Exercise to get healthy. It’s a no brainer, right? What if you are one of the millions of Americans suffering from some form of arthritis? The prospect of engaging in regular exercise may seem daunting, but it may be a great treatment option for those with arthritis.

More than likely, you or someone you know suffers from some form of arthritis. According to statistics from the Centers for Disease Control and Prevention (CDC), 23 percent of all American adults (more than 54 million people) have arthritis.

Dr. Sharad Lakhanpal, president of the American College of Rheumatology and a board certified rheumatologist in Dallas, says the challenges are both mental and physical when arthritis sufferers first approach exercise as a treatment for their condition.

“I think they are afraid, or there is at least a little fear that if they exercise they will hurt more,” Lakhanpal says. “I think there is also a general lack of knowledge for both patients and doctors. It’s important for the medical community to do more. If doctors tell their patients they need to do something, then usually, they’ll do it.”

How it helps

The positive impact of exercise on our bodies is well documented. It helps lower blood pressure and blood sugar, fights obesity and relieves stress put on arthritic joints. Lakhanpal says it’s no coincidence that arthritis sufferers also have many of the other conditions related to not getting enough exercise.

Using the knee as an example, Lakhanpal explains that having stronger core and leg muscles will help relieve the pressure those joints endure when the rest of the body is weaker. The cartilage in the joint acts like a cushion. If the muscles are strong, the pressure on the joint is reduced. When muscles are weak, the joint is working harder, causing strain on the cartilage and bone.

“Weight control is critical,” Lakhanpal says. “The ability to lose weight and keep it off is critical for people who are overweight and have arthritis. You have to be mindful of the calories you take in and the calories you burn.”

What to do

Regardless of your weight or physical condition, Lakhanpal recommends talking with your physician or rheumatologist before starting any fitness program. With persistence and patience, he says real change and improvement will come from developing a healthy exercise regimen.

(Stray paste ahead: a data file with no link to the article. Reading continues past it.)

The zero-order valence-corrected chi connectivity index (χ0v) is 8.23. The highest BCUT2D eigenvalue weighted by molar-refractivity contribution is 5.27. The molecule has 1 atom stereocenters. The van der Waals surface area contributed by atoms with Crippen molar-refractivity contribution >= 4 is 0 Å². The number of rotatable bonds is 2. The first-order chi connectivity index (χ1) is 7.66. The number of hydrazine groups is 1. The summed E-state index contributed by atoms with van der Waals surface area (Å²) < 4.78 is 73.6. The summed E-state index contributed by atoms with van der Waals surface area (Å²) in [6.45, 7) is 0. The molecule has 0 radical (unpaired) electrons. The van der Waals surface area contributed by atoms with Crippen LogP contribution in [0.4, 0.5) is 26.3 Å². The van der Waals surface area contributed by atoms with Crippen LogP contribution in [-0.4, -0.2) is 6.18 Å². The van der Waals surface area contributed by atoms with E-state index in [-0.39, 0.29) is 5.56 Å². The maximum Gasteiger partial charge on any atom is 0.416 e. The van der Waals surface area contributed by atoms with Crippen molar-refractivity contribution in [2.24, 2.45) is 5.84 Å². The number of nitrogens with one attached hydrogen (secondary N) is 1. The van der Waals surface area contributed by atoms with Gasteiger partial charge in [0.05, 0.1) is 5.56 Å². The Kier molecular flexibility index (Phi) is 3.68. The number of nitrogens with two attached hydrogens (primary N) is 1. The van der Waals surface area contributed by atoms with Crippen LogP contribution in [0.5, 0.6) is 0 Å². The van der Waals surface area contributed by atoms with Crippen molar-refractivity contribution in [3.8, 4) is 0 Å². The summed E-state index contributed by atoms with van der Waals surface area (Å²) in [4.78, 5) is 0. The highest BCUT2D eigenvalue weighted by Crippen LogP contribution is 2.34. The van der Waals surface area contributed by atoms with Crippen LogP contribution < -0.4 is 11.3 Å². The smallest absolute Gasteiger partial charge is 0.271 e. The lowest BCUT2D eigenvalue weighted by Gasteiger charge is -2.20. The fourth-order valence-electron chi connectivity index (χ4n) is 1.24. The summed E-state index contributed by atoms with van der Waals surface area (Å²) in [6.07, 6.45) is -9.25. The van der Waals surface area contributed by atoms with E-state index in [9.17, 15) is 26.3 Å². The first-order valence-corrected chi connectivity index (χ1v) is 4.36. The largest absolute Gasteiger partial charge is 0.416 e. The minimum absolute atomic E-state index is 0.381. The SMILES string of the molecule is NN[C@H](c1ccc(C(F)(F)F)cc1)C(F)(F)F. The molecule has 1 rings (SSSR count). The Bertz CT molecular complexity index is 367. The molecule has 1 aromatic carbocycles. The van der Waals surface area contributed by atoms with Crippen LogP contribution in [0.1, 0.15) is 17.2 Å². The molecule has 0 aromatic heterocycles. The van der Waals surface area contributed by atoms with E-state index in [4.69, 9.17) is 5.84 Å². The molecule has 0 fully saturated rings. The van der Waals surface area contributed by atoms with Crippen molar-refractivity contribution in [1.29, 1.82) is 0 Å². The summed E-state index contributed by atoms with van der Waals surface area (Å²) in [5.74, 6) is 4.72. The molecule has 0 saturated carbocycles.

“It helps you mentally because you know exercise makes you feel good. The brain releases certain hormones called endorphins. When you exercise, you typically breathe harder, which gives your body more oxygen,” Lakhanpal says. “If people would be more physically active they could reduce the progression of the disease and the impact of the disease on their bodies.”

Lakhanpal, the American College of Rheumatology and the Arthritis Foundation all recommend similar exercise methods to help treat arthritis. Again, your doctor, rheumatologist or physical therapist will help find exercises that are right for you and your current condition:

SIMPLE WALKING: Walking is relatively safe, even for those with severe arthritis. Supportive shoes and an even surface are a good start. Lakhanpal also suggests finding a track that offers some give. He warns that hard surfaces can jar joints and increase discomfort.

AQUATIC FITNESS: Swimming and water aerobics offer great resistance with almost no impact on your joints. Swimming in general also provides good cardiovascular exercise.

CYCLING: Stationary bikes, both upright and recumbent, are another great, low-impact way to work your joints. Use little to no resistance when starting out to ensure you aren’t hurting your joints.

YOGA/TAI CHI: Stretching, balance and control — three things the body needs that not only help you exercise but also make it through everyday struggles.

 RESISTANCE TRAINING: Building up the muscles in your legs, back, core and shoulders will go a long way toward relieving the pain and inflammation associated with arthritis. It’s crucially important to not overdo it on the weights. Know your limits and use correct form. If possible, consult a physical therapist or personal trainer who has experience in working with arthritis patients.

ARTHRITIS facts and figures

  • 60% of Americans with arthritis are of working age (18-64 years)
  • 100+ diseases and conditions make up the arthritis family
  • $81 billion is spent each year treating arthritis
  • $16.5 billion is spent specifically on osteoarthritis (joint-specific arthritis)

Source: Centers for Disease Control and Prevention

Here are a few more things to keep in mind and help you along your journey:

Get a partner: Exercising with a friend makes it less like a chore and can also keep you motivated to stay the course.

Reward yourself: Avoid doing this with food, but once you hit a personal milestone, get a massage or maybe buy a new book as a little treat.

 Timing is everything: Find the best time to fit in your fitness. The more convenient it is for you, the more likely you’ll be to stick with it.

Commit: Exercise is essential. Treat it as such. Do your best to stick with your schedule. Before long you’ll start seeing tangible results, and that should motivate you even more.

Set modest goals: If doing 30 minutes of exercise a day seems too daunting, break it into three 10-minute workouts and build from there.

 Understand your discomforts: Some discomfort is to be expected. If your knees begin to hurt more than they usually do, don’t push it. Try working your upper body for a couple of days, then ease back into your lower body exercises. Always do some gentle stretching before and after exercising. If the pain becomes moderate to severe, stop what you are doing and contact your doctor.